Infinity Loop Rail Design

Infinity Loop rendering

Infinity Loop Rail Design

A Better Freight Rail Facility

Train loading and unloading has remained virtually unchanged in the United States since the 1960s. At origin and destination facilities, balloon loop tracks are used to load and unload products transported by train. While the present unit-train loop tracks can arrive, depart, or process a single unit train at a time, they cannot efficiently process multiple trains at a high rate. The throat area — where trains enter and exit — clogs because trains arriving, departing or being processed cross the same tracks. The only solution has been to increase the facility size — until now. Our railway engineers were determined to find a better way. 

HDR freight rail engineers Kurt Reichelt and Paul Weber put their decades of experience to work and designed the ingenious, patent-pending Infinity Loop. A revolutionary idea, the invention solves the decades-old capacity limitation and allows facilities to process multiple unit trains at the same time without impacting mainline traffic. Bottlenecks that had the potential to send delays rippling through rail network are eliminated. The reduced delays and increased throughput have the potential to radically increase efficiency and could eventually impact commodity prices. 

Layout of the Future

How does it work? Our team wrapped a staging yard around a standard balloon loop track. By wrapping the staging tracks — each capable of holding a unit train — around the balloon, the footprint was minimized and the layout resembled an infinity symbol, inspiring the design name. The combined staging tracks and interior balloon form an endless design that allows multiple tracks to enter their facility without conflicting with other unit trains loading and unloading. Trains on the loop are also turned around during the loading and unloading process, avoiding the need to stop and move locomotives from one end of the train to the other, as required in conventional designs.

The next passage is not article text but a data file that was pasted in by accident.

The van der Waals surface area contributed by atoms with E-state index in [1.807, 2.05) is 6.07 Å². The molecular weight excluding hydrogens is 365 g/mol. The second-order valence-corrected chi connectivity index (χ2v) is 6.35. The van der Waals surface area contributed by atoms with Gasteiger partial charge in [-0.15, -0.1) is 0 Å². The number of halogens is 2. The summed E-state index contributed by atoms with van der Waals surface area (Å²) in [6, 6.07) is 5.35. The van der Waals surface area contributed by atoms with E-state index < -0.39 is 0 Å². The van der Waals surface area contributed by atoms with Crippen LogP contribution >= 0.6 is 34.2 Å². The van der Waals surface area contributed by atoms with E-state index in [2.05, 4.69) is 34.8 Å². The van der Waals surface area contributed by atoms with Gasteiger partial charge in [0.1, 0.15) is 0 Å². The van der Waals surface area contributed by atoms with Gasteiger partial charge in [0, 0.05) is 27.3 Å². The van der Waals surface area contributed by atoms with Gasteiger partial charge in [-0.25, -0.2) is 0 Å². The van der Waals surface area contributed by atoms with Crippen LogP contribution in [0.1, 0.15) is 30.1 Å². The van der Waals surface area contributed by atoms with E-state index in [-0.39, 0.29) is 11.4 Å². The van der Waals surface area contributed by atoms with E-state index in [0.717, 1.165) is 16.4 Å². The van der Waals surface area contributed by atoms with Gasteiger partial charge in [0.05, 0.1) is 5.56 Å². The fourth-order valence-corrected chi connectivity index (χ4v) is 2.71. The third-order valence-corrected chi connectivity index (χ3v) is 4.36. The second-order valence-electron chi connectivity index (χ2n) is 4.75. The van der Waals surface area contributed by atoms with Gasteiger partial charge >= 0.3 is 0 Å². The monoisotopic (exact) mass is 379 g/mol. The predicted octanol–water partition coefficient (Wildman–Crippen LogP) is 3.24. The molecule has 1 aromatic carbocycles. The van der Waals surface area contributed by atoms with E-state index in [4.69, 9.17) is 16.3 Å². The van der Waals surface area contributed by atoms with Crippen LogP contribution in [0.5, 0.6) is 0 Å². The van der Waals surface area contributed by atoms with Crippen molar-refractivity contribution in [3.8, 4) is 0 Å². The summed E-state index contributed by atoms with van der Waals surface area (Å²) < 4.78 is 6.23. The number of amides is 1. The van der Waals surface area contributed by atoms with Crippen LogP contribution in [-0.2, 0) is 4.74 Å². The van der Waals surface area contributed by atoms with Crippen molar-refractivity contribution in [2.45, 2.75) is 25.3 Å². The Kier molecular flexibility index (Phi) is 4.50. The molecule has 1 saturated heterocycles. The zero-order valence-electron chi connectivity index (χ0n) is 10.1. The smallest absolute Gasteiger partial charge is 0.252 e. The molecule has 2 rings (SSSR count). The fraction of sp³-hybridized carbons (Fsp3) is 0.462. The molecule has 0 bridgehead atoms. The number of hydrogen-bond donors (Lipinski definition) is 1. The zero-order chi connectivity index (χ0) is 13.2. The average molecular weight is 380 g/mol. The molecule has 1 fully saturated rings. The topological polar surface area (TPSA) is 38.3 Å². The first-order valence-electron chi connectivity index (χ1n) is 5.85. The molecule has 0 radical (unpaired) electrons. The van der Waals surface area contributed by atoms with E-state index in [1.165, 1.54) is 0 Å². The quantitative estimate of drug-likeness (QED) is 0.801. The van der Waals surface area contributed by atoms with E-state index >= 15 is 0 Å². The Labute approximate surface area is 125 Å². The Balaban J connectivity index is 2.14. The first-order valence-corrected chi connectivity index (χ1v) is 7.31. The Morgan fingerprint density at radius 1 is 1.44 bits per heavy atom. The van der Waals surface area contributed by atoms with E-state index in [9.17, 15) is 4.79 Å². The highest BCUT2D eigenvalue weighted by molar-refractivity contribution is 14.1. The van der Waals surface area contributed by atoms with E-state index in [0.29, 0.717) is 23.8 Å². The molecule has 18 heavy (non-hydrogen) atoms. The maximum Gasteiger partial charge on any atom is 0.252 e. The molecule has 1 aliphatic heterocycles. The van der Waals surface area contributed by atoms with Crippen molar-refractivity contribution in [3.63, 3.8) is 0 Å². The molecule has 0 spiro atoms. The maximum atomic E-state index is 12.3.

The new design allows rail facilities to operate more densely, minimizing property acquisition costs and using previously unused space. To accommodate multiple trains, current track designs must greatly expand their size, requiring additional real estate, maintenance and site work. In the Infinity Loop, however, the number of staging tracks is essentially unlimited with minimal operational impacts and increased costs. 

Besides improving efficiency, the design eliminates train car shunting and engine revving, significantly reducing noise pollution and general nuisance to neighbors. And the design allows easier access to land inside the center of the loop, making it available for storage of commodities or cargo.

Adaptable to Many Needs

The Infinity Loop works for multiple facility types, including bulk material, intermodal and liquid-bulk. In each case, the design leads to smaller space requirements, more efficiency and fewer pinch points. For liquid-bulk trains, for example, the Infinity Loop can process two full-length trains simultaneously or a single train split on adjacent tracks twice as fast. 

The interior tracks can also serve different freight companies, who can share staging tracks without conflicting with each other. The track-sharing could be a considerable plus for budget-conscious companies exporting or importing materials.

The new design also opens new possibilities for facility locations. Historically, shipping and receiving facilities had to be located near mainline tracks and unencumbered by grade crossings. The new design allows them to be located anywhere, and their shape does not require specific land configurations or grade separations.

More flexible, easily scalable, using less space; the Infinity Loop has the potential to radically remake the future of freight rail facilities.

Infinity Loop rendering

Awards

Grand Award (2019)
Engineering Excellence Awards
American Council of Engineering Companies
Honor Award (2019)
Engineering Excellence Awards
American Council of Engineering Companies of Oregon